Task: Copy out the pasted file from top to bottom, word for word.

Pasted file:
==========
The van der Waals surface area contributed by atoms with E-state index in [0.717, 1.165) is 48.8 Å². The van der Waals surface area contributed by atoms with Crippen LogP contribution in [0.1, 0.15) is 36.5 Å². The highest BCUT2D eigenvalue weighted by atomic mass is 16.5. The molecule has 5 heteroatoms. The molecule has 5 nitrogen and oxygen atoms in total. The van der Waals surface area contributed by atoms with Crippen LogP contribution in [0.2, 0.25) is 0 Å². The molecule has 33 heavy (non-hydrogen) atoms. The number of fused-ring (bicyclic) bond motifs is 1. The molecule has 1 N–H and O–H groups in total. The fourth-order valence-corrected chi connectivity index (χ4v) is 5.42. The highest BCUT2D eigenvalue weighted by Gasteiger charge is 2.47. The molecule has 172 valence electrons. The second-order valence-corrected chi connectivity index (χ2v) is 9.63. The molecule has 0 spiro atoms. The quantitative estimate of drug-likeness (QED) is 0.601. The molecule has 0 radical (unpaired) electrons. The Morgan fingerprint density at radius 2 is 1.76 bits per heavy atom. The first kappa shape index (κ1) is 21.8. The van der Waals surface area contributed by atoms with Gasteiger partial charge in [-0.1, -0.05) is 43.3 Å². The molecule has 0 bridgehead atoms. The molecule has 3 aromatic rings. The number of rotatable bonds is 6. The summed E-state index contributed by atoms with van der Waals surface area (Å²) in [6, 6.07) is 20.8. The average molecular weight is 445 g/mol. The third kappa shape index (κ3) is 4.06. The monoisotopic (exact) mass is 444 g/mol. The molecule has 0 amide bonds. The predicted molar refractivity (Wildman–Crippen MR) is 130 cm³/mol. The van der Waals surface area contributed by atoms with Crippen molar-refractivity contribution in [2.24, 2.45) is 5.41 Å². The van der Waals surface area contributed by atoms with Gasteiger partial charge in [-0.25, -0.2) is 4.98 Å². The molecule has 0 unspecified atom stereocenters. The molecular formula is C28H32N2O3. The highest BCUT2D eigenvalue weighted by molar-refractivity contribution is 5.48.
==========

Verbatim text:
The van der Waals surface area contributed by atoms with E-state index in [0.717, 1.165) is 48.8 Å². The van der Waals surface area contributed by atoms with Crippen LogP contribution in [0.1, 0.15) is 36.5 Å². The highest BCUT2D eigenvalue weighted by atomic mass is 16.5. The molecule has 5 heteroatoms. The molecule has 5 nitrogen and oxygen atoms in total. The van der Waals surface area contributed by atoms with Crippen LogP contribution in [0.2, 0.25) is 0 Å². The molecule has 33 heavy (non-hydrogen) atoms. The number of fused-ring (bicyclic) bond motifs is 1. The molecule has 1 N–H and O–H groups in total. The fourth-order valence-corrected chi connectivity index (χ4v) is 5.42. The highest BCUT2D eigenvalue weighted by Gasteiger charge is 2.47. The molecule has 172 valence electrons. The second-order valence-corrected chi connectivity index (χ2v) is 9.63. The molecule has 0 spiro atoms. The quantitative estimate of drug-likeness (QED) is 0.601. The molecule has 0 radical (unpaired) electrons. The Morgan fingerprint density at radius 2 is 1.76 bits per heavy atom. The first kappa shape index (κ1) is 21.8. The van der Waals surface area contributed by atoms with Gasteiger partial charge in [-0.1, -0.05) is 43.3 Å². The molecule has 0 bridgehead atoms. The molecule has 3 aromatic rings. The number of rotatable bonds is 6. The summed E-state index contributed by atoms with van der Waals surface area (Å²) in [6, 6.07) is 20.8. The average molecular weight is 445 g/mol. The third kappa shape index (κ3) is 4.06. The monoisotopic (exact) mass is 444 g/mol. The molecule has 0 amide bonds. The predicted molar refractivity (Wildman–Crippen MR) is 130 cm³/mol. The van der Waals surface area contributed by atoms with Crippen molar-refractivity contribution in [2.24, 2.45) is 5.41 Å². The van der Waals surface area contributed by atoms with Gasteiger partial charge in [-0.25, -0.2) is 4.98 Å². The molecule has 0 unspecified atom stereocenters. The molecular formula is C28H32N2O3. The highest BCUT2D eigenvalue weighted by molar-refractivity contribution is 5.48.